Mark Hayward’s City Matters: Safety first for Families in Transition
Most homeless shelters have the unmistakable air of an institution.
As welcoming and as supportive as caseworkers and shelter managers may be, practicality requires the facilities be easy to keep clean, economical and easy to move people in and out.
So floors are linoleum tile. Walls are painted dirt-camouflaging beige. And bedding and furniture are encased in shells that approach the durability of fish scales.
That’s what it’s like at the Family Place Resource Center and Shelter, the next generation of emergency shelter that Families in Transition opened in January on Lake Avenue.
Except for one thing: the wall safes.
Inside of each of the bedrooms for 11 families is a push-button coded wall safe.
Kara Hagen, 26, uses the safe to stash her medication, the one thing Hagen owns that could harm her energetic, 1½-year-old son, who enjoys tossing around toy dinosaurs and an old cellphone.
“It makes me feel safe that he can’t get it,” Hagen said.
Safety is a big part of the design of the Family Place shelter, which is ironically in one of the toughest parts of town — Lake Avenue near Union Street.
Safety creates peace of mind for a parent, which allows that parent to start the difficult journey out of homelessness, according to Maureen Beauregard, the founder and president of Families in Transition.
“I think like a parent. The most important thing to parents is the safety of their kids,” said Beauregard, whose Manchester-based agency turned 25 this year. Families in Transition owns 200 apartments in Manchester, Concord and Dover. Since 1991 the agency has provided housing and social services to 3,402 families that were either homeless or nearly homeless.
This newest FiT building opened in January, after the organization raised $2 million to add a second floor to the former Community Resource building.
It replaced the overcrowded Liberty Street emergency family shelter, which was in a North End apartment building and overseen by the city’s Welfare Department for most of its existence.
This latest endeavor demonstrates how entrenched Families in Transition has become in Manchester. Businesses such as Brady-Sullivan, AutoFair, and Anagnost Properties and Cityside Management quickly raised the money for the project, and groundbreaking ceremonies drew politicians from all sides.
FiT’s latest model tries to tackle the literal runaround that sends marginalized people trotting from one social service agency to another to get different kinds of help.
Now, under the same roof, Catholic Medical Center provides health care, New Horizons cooks up three meals a day, Southern New Hampshire Services holds a Head Start class, and Goodwill Industries teaches job skills to parents.
The biggest missing element, substance-abuse counseling, is about 1½ miles away at another FiT program site, and FiT provides transportation.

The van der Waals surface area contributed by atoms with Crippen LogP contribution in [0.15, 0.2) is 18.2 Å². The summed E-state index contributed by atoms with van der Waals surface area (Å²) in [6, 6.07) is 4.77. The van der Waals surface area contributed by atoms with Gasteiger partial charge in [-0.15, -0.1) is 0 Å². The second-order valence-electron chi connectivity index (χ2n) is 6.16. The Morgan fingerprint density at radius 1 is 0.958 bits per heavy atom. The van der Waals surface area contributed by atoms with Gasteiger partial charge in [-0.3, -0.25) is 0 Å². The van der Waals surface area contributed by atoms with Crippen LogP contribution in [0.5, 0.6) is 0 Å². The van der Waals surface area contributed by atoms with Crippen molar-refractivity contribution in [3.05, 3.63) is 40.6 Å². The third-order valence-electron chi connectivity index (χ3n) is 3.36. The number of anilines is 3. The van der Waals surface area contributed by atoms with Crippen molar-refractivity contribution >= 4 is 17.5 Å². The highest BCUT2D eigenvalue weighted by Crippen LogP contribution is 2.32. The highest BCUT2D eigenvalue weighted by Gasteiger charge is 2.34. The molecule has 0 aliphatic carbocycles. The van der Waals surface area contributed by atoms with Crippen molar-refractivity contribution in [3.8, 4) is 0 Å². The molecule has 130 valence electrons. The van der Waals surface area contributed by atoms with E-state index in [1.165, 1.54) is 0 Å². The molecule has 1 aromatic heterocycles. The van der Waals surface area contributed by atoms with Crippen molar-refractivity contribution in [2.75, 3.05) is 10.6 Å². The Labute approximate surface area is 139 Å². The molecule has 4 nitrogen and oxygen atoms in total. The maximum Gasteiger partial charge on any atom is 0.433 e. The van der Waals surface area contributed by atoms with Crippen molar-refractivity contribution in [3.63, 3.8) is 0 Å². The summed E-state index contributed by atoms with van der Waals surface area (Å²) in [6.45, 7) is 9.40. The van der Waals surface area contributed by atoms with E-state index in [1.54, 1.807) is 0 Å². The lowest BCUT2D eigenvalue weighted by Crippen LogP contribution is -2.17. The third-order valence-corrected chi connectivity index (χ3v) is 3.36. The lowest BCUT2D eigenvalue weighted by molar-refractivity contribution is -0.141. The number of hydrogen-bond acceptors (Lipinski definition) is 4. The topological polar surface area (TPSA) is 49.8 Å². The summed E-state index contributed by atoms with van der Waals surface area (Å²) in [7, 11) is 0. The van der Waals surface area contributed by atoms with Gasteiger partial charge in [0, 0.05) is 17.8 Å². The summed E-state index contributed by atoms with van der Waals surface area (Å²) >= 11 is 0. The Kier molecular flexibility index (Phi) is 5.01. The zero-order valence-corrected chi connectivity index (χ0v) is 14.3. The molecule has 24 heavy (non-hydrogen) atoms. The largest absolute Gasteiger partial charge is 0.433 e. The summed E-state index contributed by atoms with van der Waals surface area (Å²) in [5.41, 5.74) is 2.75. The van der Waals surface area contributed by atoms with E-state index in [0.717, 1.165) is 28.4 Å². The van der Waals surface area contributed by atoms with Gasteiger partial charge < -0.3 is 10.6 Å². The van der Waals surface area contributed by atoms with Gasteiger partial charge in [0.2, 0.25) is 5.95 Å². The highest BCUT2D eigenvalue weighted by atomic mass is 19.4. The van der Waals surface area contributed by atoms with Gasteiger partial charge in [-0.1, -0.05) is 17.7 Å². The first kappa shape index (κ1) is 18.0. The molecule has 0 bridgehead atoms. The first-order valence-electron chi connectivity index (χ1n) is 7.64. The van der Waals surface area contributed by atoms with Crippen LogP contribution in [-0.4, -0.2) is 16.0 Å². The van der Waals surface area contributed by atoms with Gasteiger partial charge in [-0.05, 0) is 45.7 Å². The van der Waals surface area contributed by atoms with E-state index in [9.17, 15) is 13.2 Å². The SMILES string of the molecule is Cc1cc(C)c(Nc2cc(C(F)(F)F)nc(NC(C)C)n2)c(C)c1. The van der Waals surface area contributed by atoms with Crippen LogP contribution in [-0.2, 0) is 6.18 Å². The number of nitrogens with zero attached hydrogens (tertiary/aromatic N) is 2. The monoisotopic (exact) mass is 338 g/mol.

“We’re just trying to get ourselves back on our feet and start all over again,” said Laura Page, 32. A heroin addict for four years, Page lost everything and ended up living in a tent with her boyfriend.
She spent her recent pregnancy in the tent, landing in the shelter shortly after the birth of her daughter. The baby, at 23 days old, drew most of the attention at the shelter during my visit this week.
“It keeps me strong, knowing I’ve got my kids,” said Page, who was also reunited with her 4-year-old son after she moved to the shelter. “That’s my recovery, to get my kids.”
Right now, her only income is food stamps. But she’s applied for welfare, and she interviewed Friday for a job at a fast food restaurant.
Most families in the shelter are headed by single parents, but there are a few intact families. Nearly all are waiting for a space to open in other Families in Transition apartments, meaning they’ll remain under the care of the organization for what could end up being years.
“When you get here, you could feel the warmth, the heat — not friends, they’re family. There’s nothing you ask for that they say no to,” said Victor DelValle, who lives at the shelter with his wife and three daughters.
DelValle moved to Manchester from Cleveland to be close to relatives. In Cleveland, his family lived in a large shelter along with cockroaches and prison parolees, he said. His daughters have health problems, and he said Manchester’s health care is far better than Cleveland’s.
George Bush — the first one — was President when Beauregard quit her job with the Division of Children, Youth and Families and opened a shelter for five families. As homelessness grew, so did FiT.
How do families end up homeless? Beauregard gives a long list: domestic violence, poor education, low wages, high housing costs, drug abuse, isolation. And homeless kids are likely to become homeless parents, she said.
“All the arrows are pointing the wrong way (for the children),” she said.
This is a woman who realizes she’s not going to slay the beast of homelessness. Maybe no one can. But she’s done a good job of tending the wounded.
“No parent wakes up and decides to be homeless, to drink or to use drugs,” Beauregard said. “Every parent wants to be not just a good parent, but a great parent. It’s our job to help them reach that goal.”
Mark Hayward’s City Matters appears Saturdays in the New Hampshire Union Leader and UnionLeader.com. He can be reached at email@example.com.
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